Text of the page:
#448 Power Stone 2

Posted: 12th January 2020 by Jeroen in Games
Tags: , , ,

837th played so far

Genre: Fighting
Platform: Dreamcast
Year of Release: 2000
Developer: Capcom
Publisher: Capcom

I haven’t played many Dreamcast games recently, in part because I have to go out and retrieve it from semi storage (the bedroom TV) and connect it to a TV that is too new to handle aerial connections gracefully. I’ve got a cable orderedfor next time, but for this session I’m hoping to knock a bunch of them off my list.

Power Stone 2 is a Dreamcast era fighting game. It’s 3D, rather than the 2D plane that you still saw more at the time, and to be honest the entire thing feels more colourful than more realistic fighters. It’s a good start, even if my expectations aren’t that high either.

Our Thoughts

When playing Power Stone 2, I find it hard to avoid comparisons to the Super Smash Bros series. First of all, weapons play a big part in these games, with them being quite defining at times. There is also a version of a final smash with their fusion attacks, which you can activate by collecting differently coloured gems. They are the main differentiator between character, who otherwise felt somewhat interchangable. It’s a nice feature and won me some battles, but seeing more individuality would have been nice.

The other part of the game that reminds me of Smash Bros games – at least the more modern incarnations – are the stages. They are active and dynamic and more complicated than that series. Each stage, except for the bosses, has several stages that you jump between – once by climbing a Japanese temple, another one with the floor giving way, and there’s a jungle temple where for part of the arena, you’re getting chased by a boulder Indiana Jones style. It makes the games a lot more interesting as you’re adjusting around this. I guess the fact that the fighters are interchangeable helps here, as one isn’t more suitable to some stages than others.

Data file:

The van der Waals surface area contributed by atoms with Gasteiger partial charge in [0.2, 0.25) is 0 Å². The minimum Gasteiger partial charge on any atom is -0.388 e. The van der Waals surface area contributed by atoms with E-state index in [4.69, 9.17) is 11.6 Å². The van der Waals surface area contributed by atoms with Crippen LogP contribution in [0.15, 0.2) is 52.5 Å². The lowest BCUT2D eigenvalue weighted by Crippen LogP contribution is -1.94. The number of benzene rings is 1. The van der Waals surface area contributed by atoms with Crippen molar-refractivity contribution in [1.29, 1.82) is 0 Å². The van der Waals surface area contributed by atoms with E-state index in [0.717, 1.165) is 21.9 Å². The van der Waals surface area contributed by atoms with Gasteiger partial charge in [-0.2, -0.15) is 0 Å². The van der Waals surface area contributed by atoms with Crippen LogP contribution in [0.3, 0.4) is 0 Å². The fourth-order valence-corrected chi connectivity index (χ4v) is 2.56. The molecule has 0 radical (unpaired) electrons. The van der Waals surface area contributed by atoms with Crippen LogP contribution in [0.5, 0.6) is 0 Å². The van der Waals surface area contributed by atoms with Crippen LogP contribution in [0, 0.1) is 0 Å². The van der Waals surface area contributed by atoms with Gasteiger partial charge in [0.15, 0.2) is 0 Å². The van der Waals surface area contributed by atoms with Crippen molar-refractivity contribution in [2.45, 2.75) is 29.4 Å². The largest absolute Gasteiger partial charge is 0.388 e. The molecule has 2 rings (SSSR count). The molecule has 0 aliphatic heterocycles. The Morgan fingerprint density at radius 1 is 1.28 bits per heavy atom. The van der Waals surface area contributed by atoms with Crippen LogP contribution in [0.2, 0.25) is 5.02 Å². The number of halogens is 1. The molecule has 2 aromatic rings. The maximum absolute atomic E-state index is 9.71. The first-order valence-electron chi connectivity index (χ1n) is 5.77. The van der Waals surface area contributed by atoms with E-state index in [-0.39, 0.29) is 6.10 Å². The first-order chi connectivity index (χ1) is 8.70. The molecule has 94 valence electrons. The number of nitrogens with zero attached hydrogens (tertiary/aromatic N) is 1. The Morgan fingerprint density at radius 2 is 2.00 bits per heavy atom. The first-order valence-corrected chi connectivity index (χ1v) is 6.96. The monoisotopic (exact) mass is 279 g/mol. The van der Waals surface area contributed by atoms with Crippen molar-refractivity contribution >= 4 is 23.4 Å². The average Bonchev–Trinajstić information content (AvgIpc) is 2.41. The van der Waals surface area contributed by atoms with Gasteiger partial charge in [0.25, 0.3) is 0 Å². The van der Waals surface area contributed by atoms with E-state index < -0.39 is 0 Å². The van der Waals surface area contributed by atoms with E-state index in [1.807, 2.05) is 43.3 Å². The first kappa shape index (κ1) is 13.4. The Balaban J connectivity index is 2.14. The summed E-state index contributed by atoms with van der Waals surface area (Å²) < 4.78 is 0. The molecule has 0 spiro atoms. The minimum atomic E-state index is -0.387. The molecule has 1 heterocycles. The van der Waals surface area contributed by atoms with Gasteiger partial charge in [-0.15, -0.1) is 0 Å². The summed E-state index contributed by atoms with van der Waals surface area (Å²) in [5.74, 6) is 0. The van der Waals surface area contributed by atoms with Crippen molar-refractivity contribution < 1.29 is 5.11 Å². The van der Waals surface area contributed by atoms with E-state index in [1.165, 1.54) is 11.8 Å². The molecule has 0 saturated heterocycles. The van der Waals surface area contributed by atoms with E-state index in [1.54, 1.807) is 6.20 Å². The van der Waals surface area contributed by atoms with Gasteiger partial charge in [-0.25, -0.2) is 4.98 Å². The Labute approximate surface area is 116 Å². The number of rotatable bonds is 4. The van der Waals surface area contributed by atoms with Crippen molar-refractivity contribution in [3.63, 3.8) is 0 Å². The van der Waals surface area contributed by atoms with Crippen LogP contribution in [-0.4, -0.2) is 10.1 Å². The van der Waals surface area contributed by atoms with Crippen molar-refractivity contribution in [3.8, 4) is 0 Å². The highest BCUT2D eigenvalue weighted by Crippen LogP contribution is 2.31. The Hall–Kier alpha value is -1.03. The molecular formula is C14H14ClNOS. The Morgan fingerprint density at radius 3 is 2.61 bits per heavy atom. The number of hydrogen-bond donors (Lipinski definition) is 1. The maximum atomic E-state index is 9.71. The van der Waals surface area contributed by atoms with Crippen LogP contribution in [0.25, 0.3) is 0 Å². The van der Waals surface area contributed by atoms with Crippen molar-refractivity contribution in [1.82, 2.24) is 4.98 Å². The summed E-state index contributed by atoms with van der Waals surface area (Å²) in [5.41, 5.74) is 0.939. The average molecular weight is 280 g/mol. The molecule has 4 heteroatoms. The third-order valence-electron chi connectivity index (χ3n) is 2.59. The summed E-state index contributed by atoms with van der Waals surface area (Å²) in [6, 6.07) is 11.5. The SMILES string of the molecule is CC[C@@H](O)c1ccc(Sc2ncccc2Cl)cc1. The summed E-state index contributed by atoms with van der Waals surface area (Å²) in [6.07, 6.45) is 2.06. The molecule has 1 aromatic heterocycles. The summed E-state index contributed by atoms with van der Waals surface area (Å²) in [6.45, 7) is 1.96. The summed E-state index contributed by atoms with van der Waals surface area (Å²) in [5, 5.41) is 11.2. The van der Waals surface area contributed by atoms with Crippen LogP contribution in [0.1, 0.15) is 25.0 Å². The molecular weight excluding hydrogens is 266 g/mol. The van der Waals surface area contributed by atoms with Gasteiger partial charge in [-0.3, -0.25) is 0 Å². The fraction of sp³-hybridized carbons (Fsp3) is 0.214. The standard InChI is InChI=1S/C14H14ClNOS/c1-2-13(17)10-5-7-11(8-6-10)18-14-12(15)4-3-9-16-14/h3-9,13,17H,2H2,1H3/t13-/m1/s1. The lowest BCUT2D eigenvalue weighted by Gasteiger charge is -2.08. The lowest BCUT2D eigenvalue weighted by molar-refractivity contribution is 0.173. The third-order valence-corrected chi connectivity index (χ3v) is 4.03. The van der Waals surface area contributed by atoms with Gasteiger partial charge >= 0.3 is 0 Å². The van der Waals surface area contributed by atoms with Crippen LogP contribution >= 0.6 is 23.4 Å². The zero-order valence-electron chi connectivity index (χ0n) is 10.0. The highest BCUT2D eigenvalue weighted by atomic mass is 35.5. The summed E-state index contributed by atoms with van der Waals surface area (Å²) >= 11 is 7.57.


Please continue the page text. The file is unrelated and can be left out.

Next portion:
There’s a lot of stuff to do in the game, not in the least from the different variations. The standard arcade story mode is in here, with a limited set of stages and some story, although it has the downside of its bosses, which felt a lot less fun than a straight up battle. Then there are other modes that focus as much on collecting items and unlockables as you go through, for what feels like a longer campaign. I can see myself get lost in this for a long time.

Final Thoughts

Power Stone 2 has some symptoms of its age, mostly coming from the lack of distinct fighters and how that turned everything more generic. I also got annoyed with some boss fights, which is a shame because everything else worked so well and this is the closest I think I’ve gotten to seeing a game with the dynamics of a Smash Bros game, going for fun interactions more than serious, grim stories. If not for the demise of the Dreamcast, perhaps this could have been a contender for that crown.